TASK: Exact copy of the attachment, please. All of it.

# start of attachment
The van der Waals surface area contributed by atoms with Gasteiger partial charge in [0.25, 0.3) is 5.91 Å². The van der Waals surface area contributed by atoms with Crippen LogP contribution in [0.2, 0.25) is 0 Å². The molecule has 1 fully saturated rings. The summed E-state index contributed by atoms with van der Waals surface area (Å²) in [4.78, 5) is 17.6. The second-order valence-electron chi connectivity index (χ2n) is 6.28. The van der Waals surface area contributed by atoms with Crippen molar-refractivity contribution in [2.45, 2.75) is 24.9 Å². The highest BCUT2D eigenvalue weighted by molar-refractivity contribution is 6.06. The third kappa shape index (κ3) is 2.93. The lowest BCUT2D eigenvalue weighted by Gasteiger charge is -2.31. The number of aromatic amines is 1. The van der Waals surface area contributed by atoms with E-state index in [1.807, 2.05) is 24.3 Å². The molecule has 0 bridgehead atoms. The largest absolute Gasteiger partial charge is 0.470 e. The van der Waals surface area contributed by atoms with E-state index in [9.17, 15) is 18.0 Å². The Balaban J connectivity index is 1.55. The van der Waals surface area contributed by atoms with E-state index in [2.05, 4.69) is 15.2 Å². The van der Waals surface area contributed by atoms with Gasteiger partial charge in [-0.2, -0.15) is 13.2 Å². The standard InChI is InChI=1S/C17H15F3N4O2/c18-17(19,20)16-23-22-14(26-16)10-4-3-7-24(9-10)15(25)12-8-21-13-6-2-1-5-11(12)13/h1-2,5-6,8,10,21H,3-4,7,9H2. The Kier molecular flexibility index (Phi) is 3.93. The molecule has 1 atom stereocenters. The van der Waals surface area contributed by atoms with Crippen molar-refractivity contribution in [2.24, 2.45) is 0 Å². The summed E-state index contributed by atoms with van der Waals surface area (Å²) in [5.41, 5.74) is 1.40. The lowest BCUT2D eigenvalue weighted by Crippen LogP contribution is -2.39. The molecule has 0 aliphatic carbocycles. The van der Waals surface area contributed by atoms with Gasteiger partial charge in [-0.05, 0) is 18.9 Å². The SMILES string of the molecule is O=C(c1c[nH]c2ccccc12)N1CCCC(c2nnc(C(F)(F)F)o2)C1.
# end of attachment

The van der Waals surface area contributed by atoms with Gasteiger partial charge in [0.25, 0.3) is 5.91 Å². The van der Waals surface area contributed by atoms with Crippen LogP contribution in [0.2, 0.25) is 0 Å². The molecule has 1 fully saturated rings. The summed E-state index contributed by atoms with van der Waals surface area (Å²) in [4.78, 5) is 17.6. The second-order valence-electron chi connectivity index (χ2n) is 6.28. The van der Waals surface area contributed by atoms with Crippen molar-refractivity contribution in [2.45, 2.75) is 24.9 Å². The highest BCUT2D eigenvalue weighted by molar-refractivity contribution is 6.06. The third kappa shape index (κ3) is 2.93. The lowest BCUT2D eigenvalue weighted by Gasteiger charge is -2.31. The number of aromatic amines is 1. The van der Waals surface area contributed by atoms with E-state index in [1.807, 2.05) is 24.3 Å². The molecule has 0 bridgehead atoms. The largest absolute Gasteiger partial charge is 0.470 e. The van der Waals surface area contributed by atoms with E-state index in [9.17, 15) is 18.0 Å². The Balaban J connectivity index is 1.55. The van der Waals surface area contributed by atoms with E-state index in [2.05, 4.69) is 15.2 Å². The van der Waals surface area contributed by atoms with Gasteiger partial charge in [-0.2, -0.15) is 13.2 Å². The standard InChI is InChI=1S/C17H15F3N4O2/c18-17(19,20)16-23-22-14(26-16)10-4-3-7-24(9-10)15(25)12-8-21-13-6-2-1-5-11(12)13/h1-2,5-6,8,10,21H,3-4,7,9H2. The Kier molecular flexibility index (Phi) is 3.93. The molecule has 1 atom stereocenters. The van der Waals surface area contributed by atoms with Crippen molar-refractivity contribution in [2.24, 2.45) is 0 Å². The summed E-state index contributed by atoms with van der Waals surface area (Å²) in [5.41, 5.74) is 1.40. The lowest BCUT2D eigenvalue weighted by Crippen LogP contribution is -2.39. The molecule has 0 aliphatic carbocycles. The van der Waals surface area contributed by atoms with Gasteiger partial charge in [-0.05, 0) is 18.9 Å². The SMILES string of the molecule is O=C(c1c[nH]c2ccccc12)N1CCCC(c2nnc(C(F)(F)F)o2)C1.